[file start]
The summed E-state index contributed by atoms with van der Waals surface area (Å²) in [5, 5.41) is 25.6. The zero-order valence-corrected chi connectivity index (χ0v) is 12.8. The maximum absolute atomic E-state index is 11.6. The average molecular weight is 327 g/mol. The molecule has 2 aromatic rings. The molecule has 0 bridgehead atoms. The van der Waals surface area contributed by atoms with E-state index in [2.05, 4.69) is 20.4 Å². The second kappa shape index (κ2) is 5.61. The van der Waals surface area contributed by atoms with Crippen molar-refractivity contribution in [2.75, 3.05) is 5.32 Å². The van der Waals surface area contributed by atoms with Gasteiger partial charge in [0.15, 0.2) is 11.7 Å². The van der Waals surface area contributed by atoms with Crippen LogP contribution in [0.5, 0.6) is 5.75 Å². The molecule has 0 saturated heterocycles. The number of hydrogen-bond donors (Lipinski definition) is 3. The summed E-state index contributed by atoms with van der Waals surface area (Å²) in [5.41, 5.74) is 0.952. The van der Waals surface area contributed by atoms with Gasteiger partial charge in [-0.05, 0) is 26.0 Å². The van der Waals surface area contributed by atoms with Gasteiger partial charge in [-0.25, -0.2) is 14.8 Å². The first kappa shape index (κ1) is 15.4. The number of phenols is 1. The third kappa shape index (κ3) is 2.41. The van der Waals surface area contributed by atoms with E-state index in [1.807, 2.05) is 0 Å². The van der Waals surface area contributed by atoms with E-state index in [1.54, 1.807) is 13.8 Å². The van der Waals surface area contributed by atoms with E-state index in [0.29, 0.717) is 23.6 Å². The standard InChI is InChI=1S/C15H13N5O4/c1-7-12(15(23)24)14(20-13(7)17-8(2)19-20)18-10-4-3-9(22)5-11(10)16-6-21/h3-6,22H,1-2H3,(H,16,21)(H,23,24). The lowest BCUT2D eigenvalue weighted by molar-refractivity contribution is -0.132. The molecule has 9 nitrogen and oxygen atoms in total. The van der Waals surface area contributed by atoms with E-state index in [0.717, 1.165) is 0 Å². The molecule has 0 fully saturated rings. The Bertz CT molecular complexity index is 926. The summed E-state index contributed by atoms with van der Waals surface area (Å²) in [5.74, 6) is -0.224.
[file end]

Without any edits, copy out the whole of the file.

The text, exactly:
The summed E-state index contributed by atoms with van der Waals surface area (Å²) in [5, 5.41) is 25.6. The zero-order valence-corrected chi connectivity index (χ0v) is 12.8. The maximum absolute atomic E-state index is 11.6. The average molecular weight is 327 g/mol. The molecule has 2 aromatic rings. The molecule has 0 bridgehead atoms. The van der Waals surface area contributed by atoms with E-state index in [2.05, 4.69) is 20.4 Å². The second kappa shape index (κ2) is 5.61. The van der Waals surface area contributed by atoms with Crippen molar-refractivity contribution in [2.75, 3.05) is 5.32 Å². The van der Waals surface area contributed by atoms with Gasteiger partial charge in [0.15, 0.2) is 11.7 Å². The van der Waals surface area contributed by atoms with Crippen LogP contribution in [0.5, 0.6) is 5.75 Å². The molecule has 0 saturated heterocycles. The number of hydrogen-bond donors (Lipinski definition) is 3. The summed E-state index contributed by atoms with van der Waals surface area (Å²) in [5.41, 5.74) is 0.952. The van der Waals surface area contributed by atoms with Gasteiger partial charge in [-0.05, 0) is 26.0 Å². The van der Waals surface area contributed by atoms with Gasteiger partial charge in [-0.25, -0.2) is 14.8 Å². The first kappa shape index (κ1) is 15.4. The number of phenols is 1. The third kappa shape index (κ3) is 2.41. The van der Waals surface area contributed by atoms with E-state index in [1.807, 2.05) is 0 Å². The van der Waals surface area contributed by atoms with E-state index in [1.54, 1.807) is 13.8 Å². The van der Waals surface area contributed by atoms with E-state index in [0.29, 0.717) is 23.6 Å². The standard InChI is InChI=1S/C15H13N5O4/c1-7-12(15(23)24)14(20-13(7)17-8(2)19-20)18-10-4-3-9(22)5-11(10)16-6-21/h3-6,22H,1-2H3,(H,16,21)(H,23,24). The lowest BCUT2D eigenvalue weighted by molar-refractivity contribution is -0.132. The molecule has 9 nitrogen and oxygen atoms in total. The van der Waals surface area contributed by atoms with E-state index in [0.717, 1.165) is 0 Å². The molecule has 0 fully saturated rings. The Bertz CT molecular complexity index is 926. The summed E-state index contributed by atoms with van der Waals surface area (Å²) in [5.74, 6) is -0.224.